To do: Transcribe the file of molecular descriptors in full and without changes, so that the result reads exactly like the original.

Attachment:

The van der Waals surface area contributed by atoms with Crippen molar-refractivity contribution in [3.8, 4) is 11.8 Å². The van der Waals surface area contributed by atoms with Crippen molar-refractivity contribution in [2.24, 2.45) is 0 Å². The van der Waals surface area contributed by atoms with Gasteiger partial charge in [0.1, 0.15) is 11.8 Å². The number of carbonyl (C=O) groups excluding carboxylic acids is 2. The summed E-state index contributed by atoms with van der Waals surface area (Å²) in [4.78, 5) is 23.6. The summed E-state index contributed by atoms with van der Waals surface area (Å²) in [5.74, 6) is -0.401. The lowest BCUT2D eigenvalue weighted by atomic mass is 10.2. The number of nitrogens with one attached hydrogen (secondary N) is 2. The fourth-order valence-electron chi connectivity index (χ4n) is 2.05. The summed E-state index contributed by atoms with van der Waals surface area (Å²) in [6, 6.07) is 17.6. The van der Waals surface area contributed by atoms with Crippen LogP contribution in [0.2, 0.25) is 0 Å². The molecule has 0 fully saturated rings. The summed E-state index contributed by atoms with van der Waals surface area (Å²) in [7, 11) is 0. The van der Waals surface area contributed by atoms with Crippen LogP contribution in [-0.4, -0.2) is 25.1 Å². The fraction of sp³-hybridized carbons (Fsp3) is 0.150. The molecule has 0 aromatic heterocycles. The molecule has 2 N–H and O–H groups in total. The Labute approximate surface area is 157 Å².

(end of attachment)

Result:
The van der Waals surface area contributed by atoms with Crippen molar-refractivity contribution in [3.8, 4) is 11.8 Å². The van der Waals surface area contributed by atoms with Crippen molar-refractivity contribution in [2.24, 2.45) is 0 Å². The van der Waals surface area contributed by atoms with Gasteiger partial charge in [0.1, 0.15) is 11.8 Å². The number of carbonyl (C=O) groups excluding carboxylic acids is 2. The summed E-state index contributed by atoms with van der Waals surface area (Å²) in [4.78, 5) is 23.6. The summed E-state index contributed by atoms with van der Waals surface area (Å²) in [5.74, 6) is -0.401. The lowest BCUT2D eigenvalue weighted by atomic mass is 10.2. The number of nitrogens with one attached hydrogen (secondary N) is 2. The fourth-order valence-electron chi connectivity index (χ4n) is 2.05. The summed E-state index contributed by atoms with van der Waals surface area (Å²) in [6, 6.07) is 17.6. The van der Waals surface area contributed by atoms with Crippen LogP contribution in [0.2, 0.25) is 0 Å². The molecule has 0 fully saturated rings. The summed E-state index contributed by atoms with van der Waals surface area (Å²) in [7, 11) is 0. The van der Waals surface area contributed by atoms with Crippen LogP contribution in [-0.4, -0.2) is 25.1 Å². The fraction of sp³-hybridized carbons (Fsp3) is 0.150. The molecule has 0 aromatic heterocycles. The molecule has 2 N–H and O–H groups in total. The Labute approximate surface area is 157 Å².